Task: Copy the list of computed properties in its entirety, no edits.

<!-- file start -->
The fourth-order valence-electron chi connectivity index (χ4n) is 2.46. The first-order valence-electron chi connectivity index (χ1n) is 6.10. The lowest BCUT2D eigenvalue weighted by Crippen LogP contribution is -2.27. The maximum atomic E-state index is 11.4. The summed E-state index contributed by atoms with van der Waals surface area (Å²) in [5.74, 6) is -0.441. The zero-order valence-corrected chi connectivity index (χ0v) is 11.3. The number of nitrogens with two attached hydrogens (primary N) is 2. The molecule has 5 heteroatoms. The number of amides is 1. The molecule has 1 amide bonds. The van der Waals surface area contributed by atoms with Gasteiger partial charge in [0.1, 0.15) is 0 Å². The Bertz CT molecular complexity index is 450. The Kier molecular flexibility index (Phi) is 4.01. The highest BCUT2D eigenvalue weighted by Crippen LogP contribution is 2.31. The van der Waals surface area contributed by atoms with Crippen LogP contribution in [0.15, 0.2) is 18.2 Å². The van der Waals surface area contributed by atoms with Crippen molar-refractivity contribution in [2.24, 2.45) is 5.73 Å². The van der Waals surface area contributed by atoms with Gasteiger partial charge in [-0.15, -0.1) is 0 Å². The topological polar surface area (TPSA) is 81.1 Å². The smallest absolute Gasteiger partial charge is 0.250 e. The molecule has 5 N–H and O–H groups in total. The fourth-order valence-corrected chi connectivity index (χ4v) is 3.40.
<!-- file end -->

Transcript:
The fourth-order valence-electron chi connectivity index (χ4n) is 2.46. The first-order valence-electron chi connectivity index (χ1n) is 6.10. The lowest BCUT2D eigenvalue weighted by Crippen LogP contribution is -2.27. The maximum atomic E-state index is 11.4. The summed E-state index contributed by atoms with van der Waals surface area (Å²) in [5.74, 6) is -0.441. The zero-order valence-corrected chi connectivity index (χ0v) is 11.3. The number of nitrogens with two attached hydrogens (primary N) is 2. The molecule has 5 heteroatoms. The number of amides is 1. The molecule has 1 amide bonds. The van der Waals surface area contributed by atoms with Gasteiger partial charge in [0.1, 0.15) is 0 Å². The Bertz CT molecular complexity index is 450. The Kier molecular flexibility index (Phi) is 4.01. The highest BCUT2D eigenvalue weighted by Crippen LogP contribution is 2.31. The van der Waals surface area contributed by atoms with Crippen LogP contribution in [0.15, 0.2) is 18.2 Å². The van der Waals surface area contributed by atoms with Crippen molar-refractivity contribution in [2.24, 2.45) is 5.73 Å². The van der Waals surface area contributed by atoms with Gasteiger partial charge in [-0.15, -0.1) is 0 Å². The topological polar surface area (TPSA) is 81.1 Å². The smallest absolute Gasteiger partial charge is 0.250 e. The molecule has 5 N–H and O–H groups in total. The fourth-order valence-corrected chi connectivity index (χ4v) is 3.40.